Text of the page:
Mindy D. Bishop, Gage Hills, Tathagata Srimani, Christian Lau, Denis Murphy, Samuel Fuller, Jefford Humes, Anthony Ratkovich, Mark Nelson & Max M. Shulaker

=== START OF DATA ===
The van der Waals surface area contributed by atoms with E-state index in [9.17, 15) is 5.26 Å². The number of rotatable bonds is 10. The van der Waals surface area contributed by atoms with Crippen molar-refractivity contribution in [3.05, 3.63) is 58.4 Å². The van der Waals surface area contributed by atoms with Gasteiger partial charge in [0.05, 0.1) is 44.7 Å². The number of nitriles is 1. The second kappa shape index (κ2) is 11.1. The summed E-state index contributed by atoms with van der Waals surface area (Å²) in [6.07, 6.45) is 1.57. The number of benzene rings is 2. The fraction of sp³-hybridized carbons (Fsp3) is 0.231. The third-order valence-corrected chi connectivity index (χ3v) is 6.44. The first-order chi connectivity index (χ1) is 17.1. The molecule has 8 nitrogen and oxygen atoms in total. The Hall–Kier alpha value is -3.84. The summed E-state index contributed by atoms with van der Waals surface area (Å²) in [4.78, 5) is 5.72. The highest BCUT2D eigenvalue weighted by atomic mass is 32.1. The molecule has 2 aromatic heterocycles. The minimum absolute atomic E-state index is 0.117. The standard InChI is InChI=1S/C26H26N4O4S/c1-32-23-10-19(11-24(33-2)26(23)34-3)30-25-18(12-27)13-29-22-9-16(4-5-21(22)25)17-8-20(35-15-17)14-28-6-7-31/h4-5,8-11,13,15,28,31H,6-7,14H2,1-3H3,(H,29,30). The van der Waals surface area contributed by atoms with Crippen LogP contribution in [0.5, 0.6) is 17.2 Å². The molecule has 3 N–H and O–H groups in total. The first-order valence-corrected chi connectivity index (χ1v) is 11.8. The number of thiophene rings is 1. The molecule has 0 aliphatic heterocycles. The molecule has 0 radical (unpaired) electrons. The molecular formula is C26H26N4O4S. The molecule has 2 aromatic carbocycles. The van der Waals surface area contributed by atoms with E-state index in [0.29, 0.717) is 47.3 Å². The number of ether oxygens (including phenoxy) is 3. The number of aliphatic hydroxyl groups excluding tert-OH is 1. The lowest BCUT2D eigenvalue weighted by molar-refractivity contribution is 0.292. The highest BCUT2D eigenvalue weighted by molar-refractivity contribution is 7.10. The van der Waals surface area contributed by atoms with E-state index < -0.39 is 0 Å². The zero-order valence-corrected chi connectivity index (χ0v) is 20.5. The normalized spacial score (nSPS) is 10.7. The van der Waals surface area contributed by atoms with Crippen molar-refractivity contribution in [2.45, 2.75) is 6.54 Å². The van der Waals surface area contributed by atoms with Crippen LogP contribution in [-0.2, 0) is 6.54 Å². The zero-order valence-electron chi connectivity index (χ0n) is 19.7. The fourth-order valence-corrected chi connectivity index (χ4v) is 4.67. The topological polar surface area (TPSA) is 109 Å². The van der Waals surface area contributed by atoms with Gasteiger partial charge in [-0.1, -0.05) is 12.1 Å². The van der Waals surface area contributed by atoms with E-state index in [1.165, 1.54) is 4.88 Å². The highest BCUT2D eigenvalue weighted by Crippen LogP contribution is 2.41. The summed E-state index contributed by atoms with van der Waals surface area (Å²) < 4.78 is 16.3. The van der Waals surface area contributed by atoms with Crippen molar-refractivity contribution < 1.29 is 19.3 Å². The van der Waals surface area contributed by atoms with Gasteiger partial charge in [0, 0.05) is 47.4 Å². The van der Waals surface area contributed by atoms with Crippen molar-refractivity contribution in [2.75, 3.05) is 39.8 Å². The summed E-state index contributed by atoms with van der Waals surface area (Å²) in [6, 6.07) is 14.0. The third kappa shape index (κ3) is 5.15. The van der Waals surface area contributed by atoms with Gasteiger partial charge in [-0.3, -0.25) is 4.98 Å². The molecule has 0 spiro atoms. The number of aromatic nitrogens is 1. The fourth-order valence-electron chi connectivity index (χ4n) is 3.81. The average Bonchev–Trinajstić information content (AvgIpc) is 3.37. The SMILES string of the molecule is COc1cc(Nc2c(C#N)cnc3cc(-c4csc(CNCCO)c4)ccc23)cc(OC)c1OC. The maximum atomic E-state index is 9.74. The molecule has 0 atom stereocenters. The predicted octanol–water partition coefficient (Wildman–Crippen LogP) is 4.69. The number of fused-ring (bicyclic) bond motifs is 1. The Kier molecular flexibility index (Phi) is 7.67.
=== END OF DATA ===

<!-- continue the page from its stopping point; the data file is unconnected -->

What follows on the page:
Carbon nanotube field-effect transistors (CNFETs) are a promising nanotechnology for the development of energy-efficient computing. Despite rapid progress, CNFETs have only been fabricated in academic or research laboratories. A critical challenge in transferring this technology to commercial manufacturing facilities is developing a suitable method for depositing nanotubes uniformly over industry-standard large-area substrates. Such a deposition method needs to be manufacturable, compatible with today’s silicon-based technologies, and provide a path to achieving systems with energy efficiency benefits over silicon. Here, we show that a deposition technique in which the substrate is submerged within a nanotube solution can address these challenges and can allow CNFETs to be fabricated within industrial facilities. By elucidating the mechanisms driving nanotube deposition, we develop process modifications to standard solution-based methods that significantly improve throughput, accelerating the deposition process by more than 1,100 times, while simultaneously reducing cost. This allows us to fabricate CNFETs in a commercial silicon manufacturing facility and high-volume semiconductor foundry. We demonstrate uniform and reproducible CNFET fabrication across industry-standard 200 mm wafers, employing the same equipment currently being used to fabricate silicon product wafers.